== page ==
The expansion of the computing world is a truly remarkable thing. Moore’s law provides us with an explanation of exponential growth in technology. As amazing as this is, the technology is only as good as those who can make full use of its potential. This, in my opinion, is what HCI is all about. Facilitating the interaction between humans and computers, to allow both to operate at maximum efficiency. Thanks to genius research centers such as Xerox PARC, which is likely responsible for our modern dependence on GUI systems, the field of HCI has developed from improving systems in a manner such as where certain knobs and dials are placed, to the graphical styling and arrangement of visual objects on the system with which the user is interacting.

As I mentioned earlier, the study of HCI has reminded me of how time is relative. Its rapid evolution in comparison to other industries is truly remarkable. We are constantly learning new things and inventing new ways to interact with technology on a daily basis. What we know today is less than what we’ll know tomorrow, and certainly less than what we’ll know this time next year.

Understanding and Being
Our ability to learn and process knowledge is a subjective process, as hard as we might try to obtain objectivity. Is true objectivity even possible? Every time we retell an event, or teach others, or even just talk to others, it is always done so from our own perspective, even when we claim it to be objective. Does history really exist? Perhaps it does as we see it, but what has occurred can never again be observed in most cases, which as a result, leads to subjective reports and retellings. So is being objective when describing or explaining objects and events possible?

I found pages 34-36 of particular interest. Reflecting on similarly stated events that have occurred within my own life, and how so many times, these statements hold truth. Reading about them was an enlightening experience, and a chance to think about how these things have impacted others and myself in the past, I believe gave me a new personal perspective on just how difficult thinking on your feet can be in such situations.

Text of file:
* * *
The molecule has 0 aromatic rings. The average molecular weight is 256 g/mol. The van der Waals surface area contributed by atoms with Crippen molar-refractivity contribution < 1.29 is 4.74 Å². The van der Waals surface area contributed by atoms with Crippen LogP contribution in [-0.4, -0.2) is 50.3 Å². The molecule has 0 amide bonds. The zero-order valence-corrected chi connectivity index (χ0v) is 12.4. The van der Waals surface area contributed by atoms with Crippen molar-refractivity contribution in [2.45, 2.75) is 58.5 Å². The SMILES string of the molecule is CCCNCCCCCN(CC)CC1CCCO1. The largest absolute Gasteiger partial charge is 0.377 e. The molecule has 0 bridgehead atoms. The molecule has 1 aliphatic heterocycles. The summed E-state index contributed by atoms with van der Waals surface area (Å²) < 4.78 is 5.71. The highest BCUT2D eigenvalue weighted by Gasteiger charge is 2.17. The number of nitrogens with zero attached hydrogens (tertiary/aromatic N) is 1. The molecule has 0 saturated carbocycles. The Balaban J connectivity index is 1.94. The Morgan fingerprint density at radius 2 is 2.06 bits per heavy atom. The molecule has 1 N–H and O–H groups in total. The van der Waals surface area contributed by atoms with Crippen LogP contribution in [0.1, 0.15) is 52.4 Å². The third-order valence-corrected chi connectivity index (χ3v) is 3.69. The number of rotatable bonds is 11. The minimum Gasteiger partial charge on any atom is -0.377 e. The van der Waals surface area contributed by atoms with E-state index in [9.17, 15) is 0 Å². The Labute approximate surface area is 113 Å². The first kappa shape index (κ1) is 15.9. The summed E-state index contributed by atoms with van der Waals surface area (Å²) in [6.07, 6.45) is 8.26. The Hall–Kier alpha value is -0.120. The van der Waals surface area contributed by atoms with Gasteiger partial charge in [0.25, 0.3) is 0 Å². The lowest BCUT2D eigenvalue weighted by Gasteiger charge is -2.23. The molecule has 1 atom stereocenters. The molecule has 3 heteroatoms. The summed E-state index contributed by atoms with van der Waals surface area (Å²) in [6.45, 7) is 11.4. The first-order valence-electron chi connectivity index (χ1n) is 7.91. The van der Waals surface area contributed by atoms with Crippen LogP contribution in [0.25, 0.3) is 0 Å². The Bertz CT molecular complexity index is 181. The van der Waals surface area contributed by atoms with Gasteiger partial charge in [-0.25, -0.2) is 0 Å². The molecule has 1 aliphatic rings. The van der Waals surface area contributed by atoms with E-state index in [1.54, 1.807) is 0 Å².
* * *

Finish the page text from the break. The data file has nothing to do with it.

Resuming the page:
Using Computers: A Direction for Design
One initial thought. I found it humorous that we read one of the first chapters of this book, and then the last. Moving on...
“Easy to learn”, “user friendly”, and “self-explaining”; honestly these terms genuinely upset me. As the chapter indicates, these terms are heavily overused. Often times, the products they are describing, are not “easy to learn”, “user friendly”, or “self-explaining”. In my personal experience, one of the following tends to happen. An advanced user such as myself is frustrated with the dumbed-down simplicity of the process involved with said product. On the other hand, take your average computer user, who often times, is still confused by this “easy to learn”, “user friendly”, and “self-explaining” product. In both cases, the experience leaves the user frustrated, and wanting to throw their computer out of a window.

As designers that assist in the interaction of users and technology, it is our duty to attempt to make those interactions as painless as possible. As mentioned in the reading, this means doing our best, to allow the functionality of the technology, to become secondary to the task it performs. The task that it is assisting in accomplishing should be the primary focus of the user, and as such, the experience the user has with technology, should take as little away from that focus as possible.

However, technology “solutions”, are not always such. Long-term, technology in many cases will assist in the increase of efficiency. However, as the result of interacting with new technology, there will always be a time in which there is some adjustment to this new “solution”, before its user can operate it to its full potential. Our job is to devise a design in an attempt to minimize such time.